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December 23, 2009 > Washington Hospital Volunteers Make a Real Difference

Washington Hospital Volunteers Make a Real Difference

Whether you're a young adult, a retiree, or somewhere in between, Washington Hospital's Volunteer Services Department is actively recruiting people in our community to become a member of its Service League. More than 500 people are involved in volunteering at the hospital and the Washington Hospital Service League offers one of the most active and diverse volunteer programs in the Bay Area.

"With so many volunteer areas to choose from, there is ample opportunity to do something you truly enjoy," says Anna Elola, Director of Volunteer Services at Washington Hospital. "Volunteers at Washington Hospital contribute thousands of in-service hours each year in such positions as cuddling special care babies, assisting patients who are going into treatment at Washington Radiation Oncology Center, playing the baby grand piano in the lobby, and helping visitors find answers to their health-related questions in the Community Health Resource Library."


Building for the Future

As Washington Hospital expands its services and begins construction on several projects to accommodate the growing population in our community; the Service League is expanding as well and is actively recruiting volunteers that can bring something unique to their team.

"Washington Hospital volunteers make the time to give something back to the community, and by doing so, receive an enriching gift in return - the knowledge that each volunteer is making a positive difference," adds Elola. "This is an exciting time to join us. The Washington Hospital Service League has been here for more than 50 years and is looking for people to be part of the next 50!"


Flexible Hours That Fit Into Your Schedule

The Service League is always looking for new adult members who are looking for an opportunity to volunteer on the days and times that work best for you. By implementing a very successful random staffing program, volunteers don't have to make a long term commitment to a set schedule. Volunteers can conveniently sign up online for the date and time that fits into their own busy schedules.

"By giving our volunteers the flexibility to set their own schedules and choose the specific department they want to spend their time, we are creating an environment that makes volunteering more enjoyable," says Elola. "Volunteers can now plan and prepare ahead of time for their specific shift - which ultimately makes their experience more valuable."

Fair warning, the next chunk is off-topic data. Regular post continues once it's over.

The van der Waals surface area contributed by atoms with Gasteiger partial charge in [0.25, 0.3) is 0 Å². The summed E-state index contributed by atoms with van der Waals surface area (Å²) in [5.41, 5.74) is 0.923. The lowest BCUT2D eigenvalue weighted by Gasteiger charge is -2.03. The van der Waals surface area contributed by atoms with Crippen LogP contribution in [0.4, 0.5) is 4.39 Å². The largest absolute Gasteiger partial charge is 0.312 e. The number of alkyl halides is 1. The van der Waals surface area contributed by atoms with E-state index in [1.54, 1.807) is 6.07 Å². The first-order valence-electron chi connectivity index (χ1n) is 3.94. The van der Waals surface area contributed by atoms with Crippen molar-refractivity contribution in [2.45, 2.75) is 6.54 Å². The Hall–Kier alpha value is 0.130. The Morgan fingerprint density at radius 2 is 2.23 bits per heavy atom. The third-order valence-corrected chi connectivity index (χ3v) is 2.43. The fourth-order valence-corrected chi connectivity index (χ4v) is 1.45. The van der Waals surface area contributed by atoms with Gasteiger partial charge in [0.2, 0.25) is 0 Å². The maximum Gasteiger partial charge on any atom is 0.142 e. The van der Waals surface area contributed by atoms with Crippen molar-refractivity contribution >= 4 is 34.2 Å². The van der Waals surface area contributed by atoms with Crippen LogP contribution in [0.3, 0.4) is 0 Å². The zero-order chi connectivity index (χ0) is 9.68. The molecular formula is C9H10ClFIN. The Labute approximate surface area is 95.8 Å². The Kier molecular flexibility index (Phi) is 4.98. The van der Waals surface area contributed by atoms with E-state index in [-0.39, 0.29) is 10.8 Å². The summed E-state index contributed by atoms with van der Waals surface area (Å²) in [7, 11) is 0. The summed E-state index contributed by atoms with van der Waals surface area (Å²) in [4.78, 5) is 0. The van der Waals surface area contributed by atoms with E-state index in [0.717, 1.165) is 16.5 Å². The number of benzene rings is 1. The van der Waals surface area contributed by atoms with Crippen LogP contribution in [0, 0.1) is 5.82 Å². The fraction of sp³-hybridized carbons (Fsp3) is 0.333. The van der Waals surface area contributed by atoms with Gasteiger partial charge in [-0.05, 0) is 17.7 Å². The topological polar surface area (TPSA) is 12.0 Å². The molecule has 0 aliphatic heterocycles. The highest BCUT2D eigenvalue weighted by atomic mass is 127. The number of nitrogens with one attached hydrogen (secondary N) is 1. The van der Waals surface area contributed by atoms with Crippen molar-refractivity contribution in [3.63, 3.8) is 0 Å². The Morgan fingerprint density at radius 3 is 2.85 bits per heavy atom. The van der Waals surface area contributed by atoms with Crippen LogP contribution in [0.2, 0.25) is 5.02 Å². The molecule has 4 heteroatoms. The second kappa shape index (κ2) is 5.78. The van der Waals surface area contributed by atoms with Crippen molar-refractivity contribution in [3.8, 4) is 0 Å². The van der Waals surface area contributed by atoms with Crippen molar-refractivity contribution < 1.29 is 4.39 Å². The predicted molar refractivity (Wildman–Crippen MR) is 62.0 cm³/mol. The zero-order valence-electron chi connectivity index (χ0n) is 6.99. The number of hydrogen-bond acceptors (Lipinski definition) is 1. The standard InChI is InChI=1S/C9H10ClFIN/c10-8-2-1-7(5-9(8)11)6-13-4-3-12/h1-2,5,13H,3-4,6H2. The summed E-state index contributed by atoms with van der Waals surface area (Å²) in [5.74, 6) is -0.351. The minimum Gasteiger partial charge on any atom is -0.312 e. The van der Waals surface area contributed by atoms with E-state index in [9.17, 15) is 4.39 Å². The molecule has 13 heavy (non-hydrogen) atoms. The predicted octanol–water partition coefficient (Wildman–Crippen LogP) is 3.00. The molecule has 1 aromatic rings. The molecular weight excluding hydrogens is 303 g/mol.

Elola says that by allowing volunteers the ability to randomly set their own schedules, the Service League members are meeting more of their fellow volunteers and training in more areas of the hospital.

"Our volunteers are expanding their horizons and are participating in new endeavors, which has created a lot of positive enthusiasm around the hospital," she says. "By keeping things fresh and interesting, we're retaining some great people and we're always on the look out for more people that want to join us."
One person that has found volunteering to be an important pursuit is the current President of the Washington Hospital Service League, Marina Jordan. Jordan started volunteering at the hospital in 2005 with the goal of reaching out to people in need. Always passionate about health care, Jordan says its one of the best decisions she's ever made in her life.

"I feel quite blessed in life and I wanted to give something back and do great things for other people," Jordan says. "All it takes for me is for one person to say 'Thank You' - there aren't enough words or ways to repay you when you do something nice for someone."


Out of Work? Help Yourself by Helping Others!

If you lost your job and need something to do while you look for work, volunteering at Washington Hospital can help you feel useful during a time of transition.

"The Service League has made a special effort to recruit unemployed people during these difficult times," says Elola. "We have been fortunate to find people from a variety of occupations that have shared their skills with our patient, visitors, staff and community."

Elola says that random staffing is especially helpful for people that fall into this group because it allows volunteers to continue their job search and she hopes that once people do go back to work, they will still be able to find the time to come back and volunteer at the hospital.


Become a Washington Hospital Volunteer

If you are interested in joining the Washington Hospital Service League, you are invited to attend a monthly volunteer information session at Washington Hospital where you will be informed about current volunteer opportunities and requirements for volunteering. Applications are provided at the information session. Volunteers who meet the health, age and background screening requirements must attend an orientation to learn about the hospital's mandatory safety program.

The next volunteer information session will take place on Friday, January 29, from 4 to 5 p.m. in the Conrad E. Anderson, M.D. Auditorium, Rooms A & B, located at 2500 Mowry Avenue (Washington West) in Fremont. No appointment is necessary. Just drop in! If you are unable to attend, please call the Volunteer Services Department at (510) 791-3465. For more information about becoming a Washington Hospital volunteer, visit us online at www.whhs.com/giving/volunteer.

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